Global warming: shocking report lists Australian wildlife devastation

This file photo taken on November 2, 2019 shows a dehydrated and injured koala receiving treatment at the Port Macquarie Koala Hospital in Port Macquarie, after being rescued from a bushfire. Australia’s unique wildlife is in retreat as it reels from bushfires, drought, human activity and global warming, according to a ‘shocking’ government report from July 19, 2022 which has sparked calls for radical change. Image: Said Khan / AFP

AAustralia’s unique wildlife is being devastated by bushfires, drought, habitat loss and global warming, a government report said on Tuesday, warning that more and more species are at risk of extinction .

The five-year report on the state of the environment has sparked calls for dramatic action to reverse the “bad and deteriorating” state of flora and fauna described by scientists on land and at sea.

The damage is being accelerated by a climate that has warmed Australia’s average land temperature by 1.4 degrees Celsius since the start of the 20th century, the report said.

A failure to manage the pressures “will continue to drive species extinctions”, the scientists warned in the report.

Australian Environment Minister Tanya Plibersek said it was a “shocking document”.

“If we continue on the trajectory we’re on now, we’ll see more endangered species, we’ll see drier rivers, we’ll see degraded landscapes, we’ll see dying reefs,” she told reporters.

“The path we are on is not sustainable.”

Plibersek, a member of the centre-left Labor Party that came to power in May’s election, criticized the previous Conservative government for not publishing the report, which it received in December 2021.

She has promised to carve out more of Australia’s land and oceans for protection, pursue “fundamental reform” of environmental laws and empower a new environmental protection agency.

“Ecological bomb”

The 2019-2020 “Black Summer” bushfires in Australia burned more than eight million hectares of native vegetation and killed or displaced 1 to 3 billion animals, according to the report.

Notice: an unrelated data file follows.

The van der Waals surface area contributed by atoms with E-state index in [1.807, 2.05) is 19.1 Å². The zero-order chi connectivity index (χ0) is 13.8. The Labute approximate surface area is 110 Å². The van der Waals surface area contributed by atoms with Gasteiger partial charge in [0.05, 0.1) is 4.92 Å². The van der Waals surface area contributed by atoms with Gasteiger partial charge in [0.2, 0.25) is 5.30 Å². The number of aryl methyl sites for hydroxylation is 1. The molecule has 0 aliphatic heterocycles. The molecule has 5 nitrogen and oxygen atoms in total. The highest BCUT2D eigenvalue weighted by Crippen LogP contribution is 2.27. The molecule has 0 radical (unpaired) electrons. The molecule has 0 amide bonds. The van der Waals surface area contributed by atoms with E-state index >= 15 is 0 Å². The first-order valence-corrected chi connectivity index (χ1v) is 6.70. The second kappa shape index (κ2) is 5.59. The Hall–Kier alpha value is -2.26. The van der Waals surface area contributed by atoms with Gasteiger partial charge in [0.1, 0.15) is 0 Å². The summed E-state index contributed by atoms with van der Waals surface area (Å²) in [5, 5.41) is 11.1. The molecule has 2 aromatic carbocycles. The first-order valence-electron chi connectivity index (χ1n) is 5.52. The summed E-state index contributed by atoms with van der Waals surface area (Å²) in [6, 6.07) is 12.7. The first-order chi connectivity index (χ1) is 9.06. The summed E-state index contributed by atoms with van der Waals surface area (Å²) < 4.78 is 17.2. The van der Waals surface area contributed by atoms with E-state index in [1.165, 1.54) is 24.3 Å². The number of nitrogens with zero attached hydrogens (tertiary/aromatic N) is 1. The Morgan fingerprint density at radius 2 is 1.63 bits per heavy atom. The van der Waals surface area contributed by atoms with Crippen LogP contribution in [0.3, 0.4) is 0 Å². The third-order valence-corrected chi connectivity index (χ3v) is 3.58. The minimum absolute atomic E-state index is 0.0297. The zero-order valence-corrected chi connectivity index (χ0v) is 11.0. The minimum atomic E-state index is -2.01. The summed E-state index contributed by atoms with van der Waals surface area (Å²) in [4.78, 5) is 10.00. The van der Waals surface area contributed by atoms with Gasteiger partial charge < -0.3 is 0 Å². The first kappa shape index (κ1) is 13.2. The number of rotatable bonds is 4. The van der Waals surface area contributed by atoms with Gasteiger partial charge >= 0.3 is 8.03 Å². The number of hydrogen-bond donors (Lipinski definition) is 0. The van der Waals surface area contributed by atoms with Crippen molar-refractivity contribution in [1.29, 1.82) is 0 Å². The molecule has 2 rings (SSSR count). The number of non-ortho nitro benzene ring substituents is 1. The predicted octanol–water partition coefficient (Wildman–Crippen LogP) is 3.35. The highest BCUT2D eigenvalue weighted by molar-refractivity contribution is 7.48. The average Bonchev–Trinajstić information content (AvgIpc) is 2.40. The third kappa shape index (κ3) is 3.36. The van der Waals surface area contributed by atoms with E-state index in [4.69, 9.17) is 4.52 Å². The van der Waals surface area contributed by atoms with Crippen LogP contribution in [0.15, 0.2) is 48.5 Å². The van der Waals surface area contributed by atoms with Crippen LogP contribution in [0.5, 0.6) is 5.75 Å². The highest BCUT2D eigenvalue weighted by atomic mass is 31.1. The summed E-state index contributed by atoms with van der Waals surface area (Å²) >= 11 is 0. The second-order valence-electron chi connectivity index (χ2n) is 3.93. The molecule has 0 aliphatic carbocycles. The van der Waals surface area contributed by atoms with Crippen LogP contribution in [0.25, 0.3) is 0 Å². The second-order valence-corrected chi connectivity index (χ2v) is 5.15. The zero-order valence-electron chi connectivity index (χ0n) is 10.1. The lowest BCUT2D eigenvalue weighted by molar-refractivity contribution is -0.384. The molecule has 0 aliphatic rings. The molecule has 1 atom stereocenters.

The fires were an “ecological bomb ripping through southeastern Australia”, Plibersek said.

Marine heatwaves caused massive coral bleaching on the Great Barrier Reef in 2016, 2017 and 2020, scientists said in the report. Since then, a government report released in March found the reef had once again suffered massive bleaching.

Millions of hectares of primary forest have been cleared since 1990, the report says.

More than seven million hectares of endangered species habitats were cleared between 2000 and 2017 without being assessed under Australia’s environmental conservation laws, he found.

In five years, more than 200 plant and animal species of national significance have been added to the endangered species list under Australian environmental laws.

“Australia has lost more mammal species than any other continent,” the report says, with the number of new species listed as more threatened rising by 8% in five years.


Australian cities are also growing at a rapid rate, scientists have found, increasing urban heat, pollution and waste while stretching water and energy resources.

“Sydney has lost over 70% of native vegetation cover to development,” the report said.

Sydney Harbor’s storm drains have also created pollution hotspots with concentrations 20 times higher than when the harbor was pristine.

“The findings of this report are heartbreaking and the leadership failures that have led to losses on this scale are devastating,” said Rachel Lowry, Acting Chief Executive of WWF-Australia.

“If we ignore the warnings in this report, iconic species like koalas in eastern Australia, or our largest gliding mammal, the greatest glider, will disappear forever under our watch.”

WWF-Australia said the report should be a “turning point” that would lead to greater investment and tougher laws to protect Australia’s wildlife and wilderness.

Lowry urged the new government to act quickly, condemning existing environmental legislation for “failing miserably” to protect endangered species.

The “devastating” new report showed that coastlines and marine environments were deteriorating, the Australian Marine Conservation Society said.

“We need to do more now, or we will jeopardize everything we depend on our oceans for…our health, wellbeing, livelihoods and culture,” said the company’s chief executive, Darren Kindleysides.

© Agence France-Presse

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Teresa H. Sadler